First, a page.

Social Science Baha

Lecture Series

Images and/as Language in Kathmandu’s Older and Vulnerable Deaf Person’s Project

Erika Hoffmann-Dilloway
Lecture Series CVIII
January 24, 2023

Erika Hoffmann-Dilloway
Images and/as Language in Kathmandu’s Older and Vulnerable Deaf Person’s Project

What is the relationship between language and pictorial image? I address this question by drawing on ethnographic research conducted in Nepal’s Older and Vulnerable Deaf Person’s Project (ODP). This programme, which was hosted by the Kathmandu Association of the Deaf (KAD), provided material, social, and linguistic support to older deaf Nepalis, many of whom had not previously had an opportunity to fully acquire conventional signed or spoken languages. Leaders of the KAD established this program as part of their efforts to provide all deaf Nepalis an opportunity to participate in a deaf social life grounded in the use of Nepali Sign Language (NSL). In this presentation, I will explore the ways in which engagement with pictorial images in the ODP helped deaf elders cultivate the skills that underpin the reception and reproduction of conventionalised NSL signs.

This pedagogy emerged in part because local understandings of NSL as a language have been grounded in pictorial illustrations of signers performing standardised signs in sign language dictionaries, posters, and primers. An analysis of an ODP session demonstrates how elders’ image-making practices in some cases worked to center the reproduction of standardized signs; in others cases they exceeded the relatively narrow view of deaf modes of meaning-making that are presented in dictionaries and other texts. Analysis of these dynamics helps us consider what is obscured when language and image are defined in opposition to one another and helps us build a more nuanced view of how language relates to other forms of semiosis. In so doing, this work draws on and contributes to an emerging linguistic anthropology of images.

Rather than relying on conventional transcriptions or photographic images, in this research project I follow my deaf Nepali colleagues’ lead by using drawing as a tool for generating and communicating my own claims about language. The presentation concludes with a discussion of the increasing use of graphic methods for generating, reflecting, and circulating analyses in anthropology and other social sciences.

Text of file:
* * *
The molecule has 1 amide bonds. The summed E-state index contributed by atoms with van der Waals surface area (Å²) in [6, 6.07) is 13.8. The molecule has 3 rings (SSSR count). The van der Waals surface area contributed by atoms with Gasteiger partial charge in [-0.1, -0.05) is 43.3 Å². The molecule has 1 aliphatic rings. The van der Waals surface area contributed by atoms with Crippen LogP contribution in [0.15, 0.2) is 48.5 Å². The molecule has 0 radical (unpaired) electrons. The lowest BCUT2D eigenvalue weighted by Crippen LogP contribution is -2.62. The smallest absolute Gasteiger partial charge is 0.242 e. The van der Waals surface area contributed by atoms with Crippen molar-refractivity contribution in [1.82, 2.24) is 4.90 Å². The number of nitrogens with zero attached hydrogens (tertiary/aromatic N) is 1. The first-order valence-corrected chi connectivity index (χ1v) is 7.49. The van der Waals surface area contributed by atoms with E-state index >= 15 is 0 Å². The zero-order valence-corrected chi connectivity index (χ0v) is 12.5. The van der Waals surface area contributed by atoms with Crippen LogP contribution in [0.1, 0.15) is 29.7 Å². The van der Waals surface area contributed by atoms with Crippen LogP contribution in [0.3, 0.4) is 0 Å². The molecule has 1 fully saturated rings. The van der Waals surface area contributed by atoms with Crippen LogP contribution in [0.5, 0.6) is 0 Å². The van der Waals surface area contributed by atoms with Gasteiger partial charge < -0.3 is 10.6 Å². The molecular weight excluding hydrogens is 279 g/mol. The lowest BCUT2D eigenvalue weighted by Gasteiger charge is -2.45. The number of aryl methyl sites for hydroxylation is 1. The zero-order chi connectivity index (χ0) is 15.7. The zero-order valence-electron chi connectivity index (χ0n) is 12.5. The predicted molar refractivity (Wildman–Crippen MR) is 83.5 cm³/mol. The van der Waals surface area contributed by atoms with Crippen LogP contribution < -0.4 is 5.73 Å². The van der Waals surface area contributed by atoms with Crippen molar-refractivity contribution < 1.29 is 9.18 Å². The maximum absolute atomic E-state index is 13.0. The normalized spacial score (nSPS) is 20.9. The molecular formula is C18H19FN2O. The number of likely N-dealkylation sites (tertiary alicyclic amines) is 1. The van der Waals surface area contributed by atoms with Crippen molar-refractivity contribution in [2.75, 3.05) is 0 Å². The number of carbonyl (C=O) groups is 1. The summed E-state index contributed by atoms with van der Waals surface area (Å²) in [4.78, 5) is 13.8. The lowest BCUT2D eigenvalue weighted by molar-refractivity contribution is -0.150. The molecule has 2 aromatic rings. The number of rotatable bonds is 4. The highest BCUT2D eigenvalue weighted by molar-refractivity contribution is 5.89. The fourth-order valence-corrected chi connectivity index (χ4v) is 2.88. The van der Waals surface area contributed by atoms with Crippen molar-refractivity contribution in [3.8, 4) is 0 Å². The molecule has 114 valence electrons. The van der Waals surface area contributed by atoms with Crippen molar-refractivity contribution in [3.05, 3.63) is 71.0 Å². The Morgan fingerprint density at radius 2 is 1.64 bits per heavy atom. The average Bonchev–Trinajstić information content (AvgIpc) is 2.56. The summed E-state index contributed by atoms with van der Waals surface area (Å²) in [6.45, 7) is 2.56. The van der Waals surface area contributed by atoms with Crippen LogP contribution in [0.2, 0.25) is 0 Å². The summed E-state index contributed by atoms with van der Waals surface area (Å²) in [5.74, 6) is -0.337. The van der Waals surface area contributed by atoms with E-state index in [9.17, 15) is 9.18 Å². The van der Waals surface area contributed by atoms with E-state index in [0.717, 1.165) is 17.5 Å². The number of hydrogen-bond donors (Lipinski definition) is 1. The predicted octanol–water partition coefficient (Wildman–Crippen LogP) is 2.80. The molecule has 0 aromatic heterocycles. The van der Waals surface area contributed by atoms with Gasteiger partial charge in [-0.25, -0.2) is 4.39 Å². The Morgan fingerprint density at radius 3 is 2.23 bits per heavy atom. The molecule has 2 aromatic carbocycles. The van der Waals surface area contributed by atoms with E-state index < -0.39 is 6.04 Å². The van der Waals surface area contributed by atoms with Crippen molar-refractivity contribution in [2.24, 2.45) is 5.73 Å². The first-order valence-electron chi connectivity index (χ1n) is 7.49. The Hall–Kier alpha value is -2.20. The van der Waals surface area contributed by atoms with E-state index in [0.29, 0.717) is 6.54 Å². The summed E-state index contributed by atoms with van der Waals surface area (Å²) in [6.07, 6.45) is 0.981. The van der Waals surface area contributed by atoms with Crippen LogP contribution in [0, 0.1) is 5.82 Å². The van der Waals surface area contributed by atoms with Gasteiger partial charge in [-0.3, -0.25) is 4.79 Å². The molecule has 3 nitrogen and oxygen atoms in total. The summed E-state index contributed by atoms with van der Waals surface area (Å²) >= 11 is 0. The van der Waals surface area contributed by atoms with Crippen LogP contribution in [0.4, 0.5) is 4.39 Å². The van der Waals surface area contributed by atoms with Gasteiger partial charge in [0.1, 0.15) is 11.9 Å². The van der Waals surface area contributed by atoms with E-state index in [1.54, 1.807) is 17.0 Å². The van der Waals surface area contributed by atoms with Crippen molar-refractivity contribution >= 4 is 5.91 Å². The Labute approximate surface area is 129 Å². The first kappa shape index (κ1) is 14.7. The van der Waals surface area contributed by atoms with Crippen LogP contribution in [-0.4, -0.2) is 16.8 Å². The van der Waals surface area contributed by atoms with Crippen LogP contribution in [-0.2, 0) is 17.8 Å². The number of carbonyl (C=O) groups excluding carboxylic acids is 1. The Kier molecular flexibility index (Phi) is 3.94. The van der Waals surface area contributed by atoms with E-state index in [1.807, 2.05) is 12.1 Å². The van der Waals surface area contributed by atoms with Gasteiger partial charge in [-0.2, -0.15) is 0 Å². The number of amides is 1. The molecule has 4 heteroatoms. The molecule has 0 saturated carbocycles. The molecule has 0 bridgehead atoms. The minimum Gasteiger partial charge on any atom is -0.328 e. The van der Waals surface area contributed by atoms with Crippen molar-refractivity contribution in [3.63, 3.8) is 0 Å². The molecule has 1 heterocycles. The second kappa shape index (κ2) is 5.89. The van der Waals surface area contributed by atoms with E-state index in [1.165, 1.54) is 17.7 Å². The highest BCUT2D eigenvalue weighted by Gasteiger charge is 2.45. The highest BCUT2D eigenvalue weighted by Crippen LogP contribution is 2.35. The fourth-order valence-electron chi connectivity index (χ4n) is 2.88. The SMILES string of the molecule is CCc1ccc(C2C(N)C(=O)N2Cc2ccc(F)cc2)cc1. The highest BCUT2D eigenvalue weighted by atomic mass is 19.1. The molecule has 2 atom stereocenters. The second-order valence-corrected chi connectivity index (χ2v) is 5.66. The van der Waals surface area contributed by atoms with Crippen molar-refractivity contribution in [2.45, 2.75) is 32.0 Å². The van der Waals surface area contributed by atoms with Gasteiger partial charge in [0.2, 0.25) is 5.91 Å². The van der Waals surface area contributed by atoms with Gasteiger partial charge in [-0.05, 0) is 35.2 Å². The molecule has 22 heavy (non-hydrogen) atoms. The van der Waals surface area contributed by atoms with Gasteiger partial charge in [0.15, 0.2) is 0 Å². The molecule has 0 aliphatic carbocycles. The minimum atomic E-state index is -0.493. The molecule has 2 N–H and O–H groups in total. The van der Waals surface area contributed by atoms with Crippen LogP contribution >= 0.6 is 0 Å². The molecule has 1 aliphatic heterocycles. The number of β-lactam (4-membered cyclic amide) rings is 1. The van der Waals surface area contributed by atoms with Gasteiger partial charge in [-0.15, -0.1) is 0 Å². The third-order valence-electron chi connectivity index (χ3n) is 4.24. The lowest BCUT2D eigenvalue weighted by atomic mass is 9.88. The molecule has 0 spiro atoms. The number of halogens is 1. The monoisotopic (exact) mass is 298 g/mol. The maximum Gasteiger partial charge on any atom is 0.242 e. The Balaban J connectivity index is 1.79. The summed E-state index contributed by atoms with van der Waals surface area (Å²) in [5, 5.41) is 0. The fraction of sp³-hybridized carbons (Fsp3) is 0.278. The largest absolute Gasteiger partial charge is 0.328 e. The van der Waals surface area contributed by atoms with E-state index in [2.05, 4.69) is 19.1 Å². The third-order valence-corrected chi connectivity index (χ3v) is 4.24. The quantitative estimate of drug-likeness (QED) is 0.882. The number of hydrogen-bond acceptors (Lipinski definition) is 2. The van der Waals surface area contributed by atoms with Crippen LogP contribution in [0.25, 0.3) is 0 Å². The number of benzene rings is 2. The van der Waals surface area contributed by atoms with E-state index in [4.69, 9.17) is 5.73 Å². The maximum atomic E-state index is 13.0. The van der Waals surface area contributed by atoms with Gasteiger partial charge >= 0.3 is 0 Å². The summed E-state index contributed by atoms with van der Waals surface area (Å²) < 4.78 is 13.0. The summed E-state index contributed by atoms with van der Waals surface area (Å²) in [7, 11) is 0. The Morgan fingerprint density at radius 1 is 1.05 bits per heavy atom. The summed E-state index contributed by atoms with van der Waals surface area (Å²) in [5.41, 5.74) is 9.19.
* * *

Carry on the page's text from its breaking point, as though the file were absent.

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Erika Hoffmann-Dilloway is a Professor and previous Chair of Anthropology at Oberlin College, Oberlin, Ohio, USA. She has been conducting research with deaf signers in Nepal since 1997. Her research in Nepal and other sites, including Germany and Malta, focuses on the flexible multi-modal nature of linguistic practices as well as to the social factors that facilitate or limit that flexibility.

Professor Hoffmann-Dilloway’s work has appeared in journals such as The Journal of Linguistic Anthropology, Language in Society, Language and Communication, American Anthropologist, Signs and Society, Pragmatics, Semiotic Review, Practicing Anthropology, and The Journal of South Asian Studies, and in a range of edited volumes. Her book, Signing and Belonging in Nepal, was published by Gallaudet University Press and received an Honorable Mention for the Society for Linguistic Anthropology’s Edward Sapir Book Prize. She is currently in Nepal as a Fulbright Senior Scholar, continuing her long-term research by exploring how changing socio-political conditions and media landscapes affect and are affected by Nepali deaf activism.

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